You Have Never Been Here

Review by William Grabowski (first published in See the Elephant for 21 September 2016)

None of this is about you, and it never was.

rickert

Stories from Mary Rickert‘s new collection have garnered the Shirley Jackson and World Fantasy awards, and after reading the opening “Memoir of a Deer Woman,” one understands why. Rickert is a writer possessed of—or by—a hypersensitive, yet unsentimental empathy which evokes in the reader waves and surges of emotion. The most visceral of these—rage, despair, grief—often are signified by their very absence in the characters, whose compulsions and verbal smoke-screens nonetheless reveal (as in our lives) their presence.

Rickert’s fiction has been compared to Kelly Link’s, and that’s fair enough, but Rickert’s explorations of the mythic, despite occasional playfulness and absurdity associated with magical realism and slipstream, hit the reader in a different, more painful place. “Journey into the Kingdom” exemplifies this, its story-within-a-story framed by a young man in a coffee shop reading an Artist’s Statement shelved beneath some paintings. The statement becomes a melancholy narrative veering far from any matter-of-fact purpose these commonly serve, and enters the lives of a widowed lighthouse keeper and her daughter, both haunted by frozen ghosts who—once indoors—melt away like anguished nightmares and hope, magnifying the atmosphere of loss and futility. When this narrative opens out into consensus reality, the transformation is shocking. As novelist John Fowles noted, “The universal condition of humankind [is] a state of loss.” In these tales, the lost thing (love, health, sanity, comfort) is called for with lacerating frequency.

Rickert’s work, its superbly subtle handling of deepest human yearning for something to heal the howling void behind our increasingly demythologized world, shows the ineffable power—and value—of fantastical storytelling.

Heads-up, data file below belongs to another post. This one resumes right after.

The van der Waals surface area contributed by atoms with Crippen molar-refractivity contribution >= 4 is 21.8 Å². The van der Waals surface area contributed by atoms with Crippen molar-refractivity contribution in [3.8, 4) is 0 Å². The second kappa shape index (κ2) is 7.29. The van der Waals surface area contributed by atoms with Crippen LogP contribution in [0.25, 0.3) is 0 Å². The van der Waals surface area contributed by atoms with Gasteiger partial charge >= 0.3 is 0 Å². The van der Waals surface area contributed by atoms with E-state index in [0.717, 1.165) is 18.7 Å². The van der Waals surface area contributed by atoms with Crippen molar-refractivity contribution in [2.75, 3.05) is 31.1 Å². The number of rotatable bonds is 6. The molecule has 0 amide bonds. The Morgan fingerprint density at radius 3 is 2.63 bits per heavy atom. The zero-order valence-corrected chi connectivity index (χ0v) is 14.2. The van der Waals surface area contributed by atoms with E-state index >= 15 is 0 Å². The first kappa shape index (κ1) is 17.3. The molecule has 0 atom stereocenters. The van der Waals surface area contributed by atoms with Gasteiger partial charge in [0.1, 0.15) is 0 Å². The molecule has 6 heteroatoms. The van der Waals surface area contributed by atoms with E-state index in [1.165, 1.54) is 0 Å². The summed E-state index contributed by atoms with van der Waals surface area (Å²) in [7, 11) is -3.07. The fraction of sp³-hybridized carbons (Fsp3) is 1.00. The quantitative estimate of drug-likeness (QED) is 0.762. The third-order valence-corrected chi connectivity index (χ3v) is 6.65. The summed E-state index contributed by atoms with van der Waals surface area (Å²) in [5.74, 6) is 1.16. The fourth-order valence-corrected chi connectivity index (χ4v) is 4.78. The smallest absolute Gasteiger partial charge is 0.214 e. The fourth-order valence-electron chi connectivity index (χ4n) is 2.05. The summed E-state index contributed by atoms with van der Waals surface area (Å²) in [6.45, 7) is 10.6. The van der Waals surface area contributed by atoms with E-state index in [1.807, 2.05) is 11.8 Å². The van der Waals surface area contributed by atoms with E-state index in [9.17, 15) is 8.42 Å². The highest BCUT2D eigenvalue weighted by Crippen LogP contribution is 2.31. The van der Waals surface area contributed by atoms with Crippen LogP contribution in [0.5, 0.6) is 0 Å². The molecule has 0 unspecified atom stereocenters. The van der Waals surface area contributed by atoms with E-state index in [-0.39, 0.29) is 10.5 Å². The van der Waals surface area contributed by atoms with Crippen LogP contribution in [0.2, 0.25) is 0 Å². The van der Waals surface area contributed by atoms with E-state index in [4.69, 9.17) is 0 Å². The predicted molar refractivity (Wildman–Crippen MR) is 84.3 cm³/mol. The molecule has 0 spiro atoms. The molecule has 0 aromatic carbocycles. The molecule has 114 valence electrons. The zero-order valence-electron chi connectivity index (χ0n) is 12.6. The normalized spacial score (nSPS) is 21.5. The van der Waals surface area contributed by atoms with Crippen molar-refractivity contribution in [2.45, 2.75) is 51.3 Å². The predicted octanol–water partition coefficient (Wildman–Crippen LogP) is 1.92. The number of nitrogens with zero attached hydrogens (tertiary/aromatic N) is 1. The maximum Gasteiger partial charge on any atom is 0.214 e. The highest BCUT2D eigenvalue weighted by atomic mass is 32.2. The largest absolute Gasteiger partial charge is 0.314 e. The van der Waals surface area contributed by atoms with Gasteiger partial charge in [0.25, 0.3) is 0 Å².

As discovered by the hospitalized protagonist in “You Have Never Been Here,” and the pedophile’s son in “Holiday,” we don’t know who we are, where we came from, or why we exist. Caged in bodies subject to addiction, randomness, and the molecular tyranny of disease, our best hope is to cultivate creativity and love.

From the book:
…[T]here is something, some emotion they all seem to circle but never successfully describe about the pain of their lives that, Anita feels certain, just might be the point…. She ties each word to colored string and hangs them as a mobile. Sometimes, when the air is just right and the words spin gently, she believes she understands them, that they are not simple nonsense…on other days she knows that meaning is something humans apply to random acts…to cope with the randomness of death.
—“Memoir of a Deer Woman”

“There are many kinds of ghosts…ghosts that move things, slam doors and drawers, throw silverware about the house. There are the ghosts—usually of small children—that play in dark corners with spools of thread and frighten family pets. There are…weeping and wailing ghosts…ghosts who know that they are dead, and those who do not…”
—“Journey into the Kingdom”

Publication Data: Small Beer Press; November 2015; 320 pages

 

 

Chelsea Wolfe: “Carrion Flowers”

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